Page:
Tag Archives: SWASH+

WASH in Schools e-debate results feed into key international working groups

WinS-e-debate-2

From September to November 2012, IRC hosted three e-debates around topics inspired by the SWASH+ Project, an action-research school WASH project in Kenya.

The results from the debates have infiltrated key international working groups. These include the JMP Post-2015 Working Groups, the Sustainable Sanitation Alliance (SuSanA) and the UNICEF WASH in schools working group.

The three e-debates attracted 27 participants who submitted 31 arguments in total.

The e-debate questions were:

  • Are the JMP Post-2015 indicators on WASH in schools a step in the right direction?
  • Does external funding for WASH in Schools undermine national & local commitment?
  • Will local governments ever be able to meet policy obligations?

Read the full summary report at:  http://www.washinschools.info/page/2396

Webinar: WASH in Schools, 13 December 2012

Webinar: WASH in Schools

National Policy Changed by WASH in Schools Research

Date: Thursday 13 December 2012

Time: 14:30 – 15:30 CET (Central European Time)
19:00 – 20:00 New Delhi
16:30 – 17:30 Nairobi
08:30 – 09:30 New York

Presenters:

Mamita Bora Thakkar, UNICEF India
Brooks Keene and Jason Oyugi, CARE

Whether you like it or not, governments have a role to play in effective implementation of WASH in Schools programmes. This webinar will explore how national policy is influenced by the work of UNICEF in India and SWASH+ in Kenya.

Combining experiences in Kenya and India, the webinar aims to do three things:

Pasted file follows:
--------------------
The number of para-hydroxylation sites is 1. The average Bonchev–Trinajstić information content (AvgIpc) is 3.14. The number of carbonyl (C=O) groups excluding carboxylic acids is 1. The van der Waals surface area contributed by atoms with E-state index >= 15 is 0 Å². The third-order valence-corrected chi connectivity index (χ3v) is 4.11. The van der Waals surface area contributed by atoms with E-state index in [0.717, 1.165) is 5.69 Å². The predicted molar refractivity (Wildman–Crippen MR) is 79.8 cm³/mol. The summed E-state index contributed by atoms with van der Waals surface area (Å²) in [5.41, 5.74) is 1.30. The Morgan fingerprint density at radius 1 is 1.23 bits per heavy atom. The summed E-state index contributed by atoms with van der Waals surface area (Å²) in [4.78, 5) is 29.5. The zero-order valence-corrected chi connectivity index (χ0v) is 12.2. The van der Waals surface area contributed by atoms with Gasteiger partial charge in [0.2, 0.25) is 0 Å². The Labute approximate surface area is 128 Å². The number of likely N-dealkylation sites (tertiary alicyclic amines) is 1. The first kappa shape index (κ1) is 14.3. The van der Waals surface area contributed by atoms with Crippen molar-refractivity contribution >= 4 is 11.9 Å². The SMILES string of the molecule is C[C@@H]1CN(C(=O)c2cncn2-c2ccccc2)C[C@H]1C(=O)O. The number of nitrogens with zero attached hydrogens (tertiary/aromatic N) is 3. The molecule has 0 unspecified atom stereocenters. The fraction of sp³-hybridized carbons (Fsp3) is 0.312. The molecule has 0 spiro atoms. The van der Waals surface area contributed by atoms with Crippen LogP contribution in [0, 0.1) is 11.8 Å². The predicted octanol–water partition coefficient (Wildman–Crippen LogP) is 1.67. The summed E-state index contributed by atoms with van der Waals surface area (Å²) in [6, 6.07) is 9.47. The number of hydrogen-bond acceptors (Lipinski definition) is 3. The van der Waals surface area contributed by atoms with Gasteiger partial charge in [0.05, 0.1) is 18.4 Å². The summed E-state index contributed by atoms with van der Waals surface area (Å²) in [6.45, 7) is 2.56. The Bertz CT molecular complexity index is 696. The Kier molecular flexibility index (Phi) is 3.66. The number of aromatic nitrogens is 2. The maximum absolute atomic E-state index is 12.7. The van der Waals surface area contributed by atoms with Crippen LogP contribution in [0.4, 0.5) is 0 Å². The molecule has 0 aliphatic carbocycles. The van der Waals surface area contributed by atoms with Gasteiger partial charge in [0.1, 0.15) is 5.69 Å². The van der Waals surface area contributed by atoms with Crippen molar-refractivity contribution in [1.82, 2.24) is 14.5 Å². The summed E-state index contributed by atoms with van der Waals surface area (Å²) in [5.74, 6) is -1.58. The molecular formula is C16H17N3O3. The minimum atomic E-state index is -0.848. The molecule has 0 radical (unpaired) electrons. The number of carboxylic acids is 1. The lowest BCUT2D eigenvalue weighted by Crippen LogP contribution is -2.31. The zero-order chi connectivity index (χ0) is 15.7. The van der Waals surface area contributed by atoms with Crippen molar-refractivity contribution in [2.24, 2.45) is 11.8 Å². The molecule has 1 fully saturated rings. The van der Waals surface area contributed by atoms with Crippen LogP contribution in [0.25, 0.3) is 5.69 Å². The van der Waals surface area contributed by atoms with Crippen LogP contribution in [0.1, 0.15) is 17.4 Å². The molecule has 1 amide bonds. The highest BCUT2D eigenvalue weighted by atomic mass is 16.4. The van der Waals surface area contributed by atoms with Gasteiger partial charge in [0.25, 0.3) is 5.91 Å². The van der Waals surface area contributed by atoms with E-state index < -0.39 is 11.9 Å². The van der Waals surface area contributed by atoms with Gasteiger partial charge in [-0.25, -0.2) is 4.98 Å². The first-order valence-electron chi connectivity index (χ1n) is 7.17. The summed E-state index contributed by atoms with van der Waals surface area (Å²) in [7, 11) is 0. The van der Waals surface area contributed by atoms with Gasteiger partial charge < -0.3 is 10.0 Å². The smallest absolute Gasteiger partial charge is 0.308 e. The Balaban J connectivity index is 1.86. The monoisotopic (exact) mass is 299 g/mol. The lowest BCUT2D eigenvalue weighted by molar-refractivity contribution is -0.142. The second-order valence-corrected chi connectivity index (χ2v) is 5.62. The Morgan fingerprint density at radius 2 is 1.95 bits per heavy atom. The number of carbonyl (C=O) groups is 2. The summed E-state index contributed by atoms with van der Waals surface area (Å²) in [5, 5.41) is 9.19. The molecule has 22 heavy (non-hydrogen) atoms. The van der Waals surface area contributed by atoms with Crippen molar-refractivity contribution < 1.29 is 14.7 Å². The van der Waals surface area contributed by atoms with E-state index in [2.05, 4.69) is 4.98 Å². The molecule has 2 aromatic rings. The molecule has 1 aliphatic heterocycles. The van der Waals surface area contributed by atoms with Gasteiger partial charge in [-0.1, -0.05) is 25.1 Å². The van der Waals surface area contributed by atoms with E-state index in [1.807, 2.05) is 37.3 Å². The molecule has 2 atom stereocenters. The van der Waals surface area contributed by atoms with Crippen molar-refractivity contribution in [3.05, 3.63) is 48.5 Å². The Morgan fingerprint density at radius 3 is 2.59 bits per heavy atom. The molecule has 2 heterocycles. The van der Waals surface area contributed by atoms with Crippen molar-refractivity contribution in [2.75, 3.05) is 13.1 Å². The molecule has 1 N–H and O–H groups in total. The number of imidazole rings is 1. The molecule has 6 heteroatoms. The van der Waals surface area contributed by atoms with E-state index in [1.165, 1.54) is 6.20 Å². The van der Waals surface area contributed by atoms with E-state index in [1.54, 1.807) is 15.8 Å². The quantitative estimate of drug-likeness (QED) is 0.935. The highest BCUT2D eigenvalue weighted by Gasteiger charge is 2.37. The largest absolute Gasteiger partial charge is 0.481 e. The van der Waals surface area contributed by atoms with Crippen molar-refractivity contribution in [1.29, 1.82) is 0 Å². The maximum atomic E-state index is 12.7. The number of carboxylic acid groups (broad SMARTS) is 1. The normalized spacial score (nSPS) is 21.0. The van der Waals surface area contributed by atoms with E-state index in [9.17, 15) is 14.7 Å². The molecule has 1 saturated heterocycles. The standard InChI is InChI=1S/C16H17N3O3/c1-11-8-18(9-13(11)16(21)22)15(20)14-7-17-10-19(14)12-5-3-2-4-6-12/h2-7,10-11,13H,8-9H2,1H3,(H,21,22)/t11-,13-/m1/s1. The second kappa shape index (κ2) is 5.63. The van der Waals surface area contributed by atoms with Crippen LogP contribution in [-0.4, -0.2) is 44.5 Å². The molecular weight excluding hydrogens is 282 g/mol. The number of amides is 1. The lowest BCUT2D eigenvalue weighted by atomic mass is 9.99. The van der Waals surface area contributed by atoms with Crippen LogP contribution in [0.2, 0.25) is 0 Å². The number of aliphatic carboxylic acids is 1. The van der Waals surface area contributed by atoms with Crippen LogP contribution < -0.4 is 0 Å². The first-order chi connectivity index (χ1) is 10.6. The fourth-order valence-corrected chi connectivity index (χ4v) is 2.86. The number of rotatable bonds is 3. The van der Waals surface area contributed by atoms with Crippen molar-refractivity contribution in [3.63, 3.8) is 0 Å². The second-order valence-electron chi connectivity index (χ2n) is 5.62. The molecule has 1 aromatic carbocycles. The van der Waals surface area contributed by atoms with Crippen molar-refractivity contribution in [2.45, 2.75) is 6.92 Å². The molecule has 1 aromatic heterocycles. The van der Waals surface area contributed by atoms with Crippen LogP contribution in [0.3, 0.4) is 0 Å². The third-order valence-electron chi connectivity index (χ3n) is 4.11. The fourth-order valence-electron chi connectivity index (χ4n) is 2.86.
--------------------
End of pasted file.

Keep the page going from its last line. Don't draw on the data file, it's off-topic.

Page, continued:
• examine how UNICEF India supports the Indian government in identifying and overcoming obstacles that prevent the achievement of sustainable WASH in Schools
  • explore how the SWASH+ research helped change the national policy on school WASH in Kenya
  • provide insights into how best to track progress and results.

Register herehttps://www4.gotomeeting.com/register/428349031

After registering you will receive a confirmation email containing information about joining the Webinar.

Space is limited so please reserve your Webinar seat on time if you want to participate.

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Contact organisers

Ingeborg Krukkert, IRC International Water and Sanitation Centre
Krukkert@irc.nl

Malaika Cheney-Choker, CARE USA
mcheneycoker@care.org

Will local governments ever be able to meet policy obligations for WASH in schools? Join the debate!

You are invited to join the 3rd and final e-debate on WASH in Schools, inspired by lessons from the SWASH+ Project.  It is taking place from 5-23 November at: http://washurl.net/fzute8

The focus on this last e-debate is on whether local governments will or will not be able to generate enough resources to meet their policy obligations for water supply, sanitation and hygiene (WASH) in schools.

Under genuine decentralization, local government can meet their policy obligations says Senior Programme Officer Dr. V. Kurian Baby in his opening argument.   Ex-national coordinator Sanitation & Hygiene from UNICEF India Sumita Ganguly takes the opposite position, arguing that local government will not prioritize WASH in schools in a resource competitive environment.

Add you own arguments to this debate. For more information go to:
www.washinschools.info/page/2312

External funding for WASH in Schools does not necessarily undermine national & local commitment